I'm trying to understand better how plants survive the winter in
I know about leaf abscision, annuals and perennials, the
withdrawal of sugars into storage roots, reduction in metabolic
and growth rates, etc., but I don't understand how plants avoid
or survive the destructive effects of freezing water in the
If I've got the numbers right, ice is about 9% less dense than
liquid water. I would think that ice crystals, as they form,
would rupture membranes and cell walls, causing irreverible
damage to the cells. Isn't this what happens to animal tissue
when it is frozen?
As we have seen in the news, this is a problem for fruit trees in
California and Florida - with freezing destroying the fruits and,
if it gets cold enough, the trees.
But how do cold weather plants handle it?
Do cold weather plants continue metabolism and generate enough
internal heat to keep from freezing? Do they manage to expel
enough water that freezing is not a problem? Do they have cell
walls that are tough enough to contain the freezing water by
compression and prevent crystalization (i.e., leading to
"P. van Rijckevorsel" <[Only registered users see links. ]> wrote in message
news:45bc52d7$0$92742$[Only registered users see links. ]...
Now why didn't I think of that?
Actually, I could see that there could be something to this.
If the plant synthesizes alcohols or other low freezing point
liquids that are dissolved in the cytosol, that would significantly
lower freezing point - assuming the plant could tolerate it.
It would also be relevant to know how the freezing point of
the cytosol is affected by all of the solutes since any solution
should have a lower freezing point than pure water.
However it would be awfully useful if someone who actually
knows the answer were to chime in.
In article <[Only registered users see links. ]>,
Alan Meyer <[Only registered users see links. ]> wrote:
There are several methods.
Yes, that happens to plant cells too. It's a sad sight when an
unexpected frost turns your frost-sensitive garden plants into
soggy dripping rags.
The usual method is to dry out the exposed tissues so that the
solute concentration in the cells increases enough to lower the
freezing point. This method is used by evergreen trees and many
other plants. It can be quite visible. For example, I've got
some Opuntia cacti that are native to Ontario. When the days get
short, despite the rains, they shrivel up their pads and let them
droop until they are flat on the ground. They benefit from the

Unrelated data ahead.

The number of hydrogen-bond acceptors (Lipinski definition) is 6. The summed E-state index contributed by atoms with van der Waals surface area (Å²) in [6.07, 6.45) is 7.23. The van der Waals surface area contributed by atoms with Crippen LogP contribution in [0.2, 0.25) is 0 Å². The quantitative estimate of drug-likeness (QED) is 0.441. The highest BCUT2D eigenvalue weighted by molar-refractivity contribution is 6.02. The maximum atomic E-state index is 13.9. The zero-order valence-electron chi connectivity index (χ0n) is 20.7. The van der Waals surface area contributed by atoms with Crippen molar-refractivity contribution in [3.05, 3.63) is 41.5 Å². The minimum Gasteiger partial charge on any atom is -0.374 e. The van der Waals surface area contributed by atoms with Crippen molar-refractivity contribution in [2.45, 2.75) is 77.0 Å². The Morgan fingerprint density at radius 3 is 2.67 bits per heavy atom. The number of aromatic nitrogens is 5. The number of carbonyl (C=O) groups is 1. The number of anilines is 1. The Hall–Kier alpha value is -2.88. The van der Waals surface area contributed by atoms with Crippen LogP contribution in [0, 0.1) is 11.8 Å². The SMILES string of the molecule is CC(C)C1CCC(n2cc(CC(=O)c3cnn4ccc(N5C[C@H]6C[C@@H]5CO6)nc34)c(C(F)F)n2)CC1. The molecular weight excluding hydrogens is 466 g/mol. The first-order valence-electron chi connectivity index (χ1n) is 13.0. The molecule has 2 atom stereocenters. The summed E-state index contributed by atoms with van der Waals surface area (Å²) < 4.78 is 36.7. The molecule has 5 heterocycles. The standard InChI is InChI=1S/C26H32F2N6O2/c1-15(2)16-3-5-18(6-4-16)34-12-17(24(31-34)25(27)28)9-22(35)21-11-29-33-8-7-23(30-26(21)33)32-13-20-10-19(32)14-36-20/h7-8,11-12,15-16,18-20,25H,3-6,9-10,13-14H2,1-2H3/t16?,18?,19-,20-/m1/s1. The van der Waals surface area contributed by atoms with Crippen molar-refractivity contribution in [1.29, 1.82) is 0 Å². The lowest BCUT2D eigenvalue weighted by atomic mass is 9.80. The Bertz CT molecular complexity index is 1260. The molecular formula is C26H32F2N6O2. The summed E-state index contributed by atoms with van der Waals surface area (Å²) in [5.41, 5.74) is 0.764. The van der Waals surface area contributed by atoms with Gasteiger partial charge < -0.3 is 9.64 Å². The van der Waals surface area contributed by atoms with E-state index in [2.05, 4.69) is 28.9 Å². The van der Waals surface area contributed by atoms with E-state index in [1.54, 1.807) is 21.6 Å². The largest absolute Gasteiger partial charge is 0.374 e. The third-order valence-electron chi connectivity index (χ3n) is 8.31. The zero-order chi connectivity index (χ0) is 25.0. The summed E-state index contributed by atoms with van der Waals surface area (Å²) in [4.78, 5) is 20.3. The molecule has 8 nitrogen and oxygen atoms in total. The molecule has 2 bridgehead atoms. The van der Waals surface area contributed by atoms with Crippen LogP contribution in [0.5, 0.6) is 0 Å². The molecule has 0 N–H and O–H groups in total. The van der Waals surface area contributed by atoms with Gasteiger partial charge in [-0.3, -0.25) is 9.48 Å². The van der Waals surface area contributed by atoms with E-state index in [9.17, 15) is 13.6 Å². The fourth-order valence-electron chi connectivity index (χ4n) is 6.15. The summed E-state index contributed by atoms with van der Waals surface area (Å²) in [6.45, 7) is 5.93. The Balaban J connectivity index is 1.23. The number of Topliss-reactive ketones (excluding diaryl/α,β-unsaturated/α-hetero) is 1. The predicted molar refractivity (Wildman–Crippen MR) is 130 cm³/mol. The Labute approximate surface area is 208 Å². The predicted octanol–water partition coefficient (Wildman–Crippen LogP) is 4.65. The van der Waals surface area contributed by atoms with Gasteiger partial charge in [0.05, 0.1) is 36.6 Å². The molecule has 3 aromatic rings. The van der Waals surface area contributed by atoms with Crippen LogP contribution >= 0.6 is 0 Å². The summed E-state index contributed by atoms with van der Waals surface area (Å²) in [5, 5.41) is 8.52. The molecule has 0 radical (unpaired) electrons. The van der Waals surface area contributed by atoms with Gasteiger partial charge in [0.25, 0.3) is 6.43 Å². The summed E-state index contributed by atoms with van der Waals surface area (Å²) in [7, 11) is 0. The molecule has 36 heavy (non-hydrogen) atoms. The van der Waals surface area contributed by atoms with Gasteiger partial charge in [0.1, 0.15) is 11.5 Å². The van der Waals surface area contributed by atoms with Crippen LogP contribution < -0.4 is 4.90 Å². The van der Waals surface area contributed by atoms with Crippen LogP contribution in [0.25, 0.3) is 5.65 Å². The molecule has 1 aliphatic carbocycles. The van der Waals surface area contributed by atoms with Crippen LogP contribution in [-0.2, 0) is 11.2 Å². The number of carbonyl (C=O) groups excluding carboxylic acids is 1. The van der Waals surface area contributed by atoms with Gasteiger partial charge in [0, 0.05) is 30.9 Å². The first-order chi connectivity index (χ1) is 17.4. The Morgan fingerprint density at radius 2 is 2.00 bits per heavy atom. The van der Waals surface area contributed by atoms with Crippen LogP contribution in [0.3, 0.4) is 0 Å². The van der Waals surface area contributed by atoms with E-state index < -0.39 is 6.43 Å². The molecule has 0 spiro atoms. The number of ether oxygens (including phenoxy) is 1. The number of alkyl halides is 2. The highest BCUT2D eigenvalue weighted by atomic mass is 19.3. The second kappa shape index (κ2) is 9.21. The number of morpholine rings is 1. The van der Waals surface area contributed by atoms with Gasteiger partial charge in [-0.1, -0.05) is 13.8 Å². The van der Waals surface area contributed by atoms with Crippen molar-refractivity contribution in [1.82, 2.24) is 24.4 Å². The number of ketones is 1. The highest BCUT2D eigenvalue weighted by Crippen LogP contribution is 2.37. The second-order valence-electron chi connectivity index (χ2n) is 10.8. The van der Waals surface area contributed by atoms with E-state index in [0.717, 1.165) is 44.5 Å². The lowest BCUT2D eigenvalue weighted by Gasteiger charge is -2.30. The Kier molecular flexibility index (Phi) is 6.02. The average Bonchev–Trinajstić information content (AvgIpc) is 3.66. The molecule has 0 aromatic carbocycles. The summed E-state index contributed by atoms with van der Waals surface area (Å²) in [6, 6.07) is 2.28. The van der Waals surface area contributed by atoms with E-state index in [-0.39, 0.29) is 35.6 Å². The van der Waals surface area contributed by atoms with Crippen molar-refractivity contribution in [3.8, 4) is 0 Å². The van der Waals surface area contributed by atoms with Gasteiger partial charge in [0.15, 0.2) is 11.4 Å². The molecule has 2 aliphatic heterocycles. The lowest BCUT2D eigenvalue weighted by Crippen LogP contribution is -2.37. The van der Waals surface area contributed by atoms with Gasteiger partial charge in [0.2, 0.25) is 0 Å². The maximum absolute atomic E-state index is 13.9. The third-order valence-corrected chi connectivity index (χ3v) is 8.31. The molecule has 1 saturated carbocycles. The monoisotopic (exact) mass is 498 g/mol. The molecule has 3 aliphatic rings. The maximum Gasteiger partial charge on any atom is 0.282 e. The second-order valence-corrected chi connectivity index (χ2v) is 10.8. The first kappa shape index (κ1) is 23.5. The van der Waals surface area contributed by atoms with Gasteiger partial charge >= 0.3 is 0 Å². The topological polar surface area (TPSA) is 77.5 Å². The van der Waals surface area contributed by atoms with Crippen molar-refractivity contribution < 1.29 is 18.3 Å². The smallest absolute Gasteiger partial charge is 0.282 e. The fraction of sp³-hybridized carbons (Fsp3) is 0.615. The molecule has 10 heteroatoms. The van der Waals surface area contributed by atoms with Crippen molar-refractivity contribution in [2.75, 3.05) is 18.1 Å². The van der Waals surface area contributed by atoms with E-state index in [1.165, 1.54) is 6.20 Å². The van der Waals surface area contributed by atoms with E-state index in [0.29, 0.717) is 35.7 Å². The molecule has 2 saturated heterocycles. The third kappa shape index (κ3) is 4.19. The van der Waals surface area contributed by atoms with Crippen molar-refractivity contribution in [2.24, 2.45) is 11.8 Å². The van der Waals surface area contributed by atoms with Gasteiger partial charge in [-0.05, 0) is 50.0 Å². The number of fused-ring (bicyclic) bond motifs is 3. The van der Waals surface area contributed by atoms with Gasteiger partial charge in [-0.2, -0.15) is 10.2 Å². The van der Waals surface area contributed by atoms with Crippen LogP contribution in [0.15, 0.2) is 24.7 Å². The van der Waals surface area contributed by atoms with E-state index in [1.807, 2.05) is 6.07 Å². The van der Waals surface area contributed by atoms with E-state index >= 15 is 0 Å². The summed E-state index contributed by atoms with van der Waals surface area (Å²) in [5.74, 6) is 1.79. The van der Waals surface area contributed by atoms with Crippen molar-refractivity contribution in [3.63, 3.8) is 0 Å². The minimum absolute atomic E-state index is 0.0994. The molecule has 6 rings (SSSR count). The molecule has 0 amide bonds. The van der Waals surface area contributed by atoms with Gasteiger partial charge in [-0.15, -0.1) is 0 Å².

insulating property of snow cover this way, too.
Some plants enhance this anti-freeze effect by specifically increasing
some solute, usually sugar, as well. Some vegetables, such as
brussels sprouts, are well-known to taste sweeter after a hard frost.
Another method is to force water out of the cells and into the spaces
between them where it can freeze without rupturing the cells. The
leaves may appear frozen, with the characteristic dark, glassy look,
and may even droop pitifully. However, they go back to normal when
the temperature rises. I've observed this in brassicas, leeks, and
a number of evergreen perennials and weeds.
Apart from the spring shoots of skunk cabbage (an aroid) there aren't
many plants that can generate much heat from metabolism, and certainly
not all winter. I don't know about cell walls that can compress water
so well as to prevent freezing. It's risky to say anything is impossible
Note also that a lot of plants that don't freeze in warmer climates
can take a lot of damage, even freezing to the ground, and still
come back year after year. I'm always surprised when I read British
garden books that plants I think of as herbaceous perennials don't
die to the ground in winter there.
<[Only registered users see links. ]-uce.edu> wrote in message
news:[Only registered users see links. ].toronto.edu. ..
bae and pvr,
Thank you both for your explanations.
I presume that with a sufficiently lowered freezing point in the
plant cells, it might also be possible to carry on at least a tiny
amount of metabolic activity - which might help repair damage
during the winter.
On Jan 30, 3:01 pm, "[Only registered users see links. ]" <[Only registered users see links. ]> wrote:
bae mentioned in his response three techniques plants use:
moving water to intercellular spaces
increasing solute concentration, for example by storing
in place of disacharides.
One more technique identified in the article was expression of a
polypeptide that decreased "the propensity of membranes to form
deleterious hexagonal II phase lipids upon freeze-induced
Just think what Lysenko would have given to know about all this :^)